This document is under development. Expect some changes.
You are expected to provide an interesting and readable final report on your project. This report may be turned in at any point up to, and including, the date of the final. Unless you have strong arguments to the contrary, your report will be made part of the department's technical report series, so make sure that it presents a good impression of your work, your ability, and the department as a whole.
Your report should include
Write a manual that is sufficient for your audience to understand how to use your application. You may want to describe unusual features, unlabeled icons, missing parts, etc. You may put this documentation in any form or forms you deem appropriate, including guided tour or reference manual.
The audience for programmer documentation is a maintenance programmer. Obviously, your comments are the front line in documentation for other programmers. Make sure they are clean and up to date.
But you need more than comments. Imagine what a new programmer assigned to work with your code, next year, would need to know to understand your design, your class hierarchy and object inter-relationships, your error handling, your naming conventions, your makefiles, your distribution of code among files, and so forth. I suggest that you start with your design and test documents, fill them out to be more complete and up to date. Diagrams can be useful here; hand drawn diagrams (if legible) are fine.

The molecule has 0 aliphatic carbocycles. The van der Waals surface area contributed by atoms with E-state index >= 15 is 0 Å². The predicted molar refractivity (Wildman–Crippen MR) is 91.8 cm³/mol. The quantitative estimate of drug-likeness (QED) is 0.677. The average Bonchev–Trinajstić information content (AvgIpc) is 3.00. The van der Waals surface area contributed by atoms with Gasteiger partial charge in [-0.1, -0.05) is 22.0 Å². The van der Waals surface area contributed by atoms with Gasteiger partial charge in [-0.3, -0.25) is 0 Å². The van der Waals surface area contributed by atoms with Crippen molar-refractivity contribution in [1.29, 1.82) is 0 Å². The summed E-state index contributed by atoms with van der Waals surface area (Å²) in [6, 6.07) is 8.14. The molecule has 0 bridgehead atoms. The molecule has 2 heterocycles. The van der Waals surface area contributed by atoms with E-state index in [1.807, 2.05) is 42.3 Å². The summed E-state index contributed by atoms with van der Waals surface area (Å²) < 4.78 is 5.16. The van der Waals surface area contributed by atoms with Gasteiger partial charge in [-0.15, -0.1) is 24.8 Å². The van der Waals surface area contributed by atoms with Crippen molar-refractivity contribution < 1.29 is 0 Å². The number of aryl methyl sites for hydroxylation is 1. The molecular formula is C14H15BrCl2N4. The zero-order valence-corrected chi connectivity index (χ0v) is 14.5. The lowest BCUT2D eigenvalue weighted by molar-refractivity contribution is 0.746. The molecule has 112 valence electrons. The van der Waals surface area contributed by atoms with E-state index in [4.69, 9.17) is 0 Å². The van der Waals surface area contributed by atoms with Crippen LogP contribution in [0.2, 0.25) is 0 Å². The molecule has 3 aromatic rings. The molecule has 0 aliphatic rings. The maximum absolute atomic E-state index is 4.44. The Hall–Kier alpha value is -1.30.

As these comments suggest, there are three parts to the programmer documentation:
I will be depending on this documentation to understand (and grade) your code.
For a course like CS223, the process by which you constructed the application is important. I'd like a narrative report on this process that covers not just the time you spent on the project, but also how you spent that time, what difficulties you faced, how your projected schedule differed from your actual schedule, and so on and so forth.
The narrative is the "official history" of the project. It should include important decisions and how they were made; challenges that were or were not overcome during design, implementation, and testing; what the team would do differently if given the benefit of hindsight; and what lessons others should draw from your experiences.
It would be nice, but not essential, if your project narrative were sufficiently detailed that students in the next session of CS223 could use your project for one of the case studies.
Much of the text in this document is based on similar handouts by David Kotz and Thomas Cormen. John D. Stone suggested a number of additions and changes.
Disclaimer Often, these pages were created "on the fly" with little, if any, proofreading. Any or all of the information on the pages may be incorrect. Please contact me if you notice errors.
Source text last modified Mon Dec 1 12:51:30 1997.
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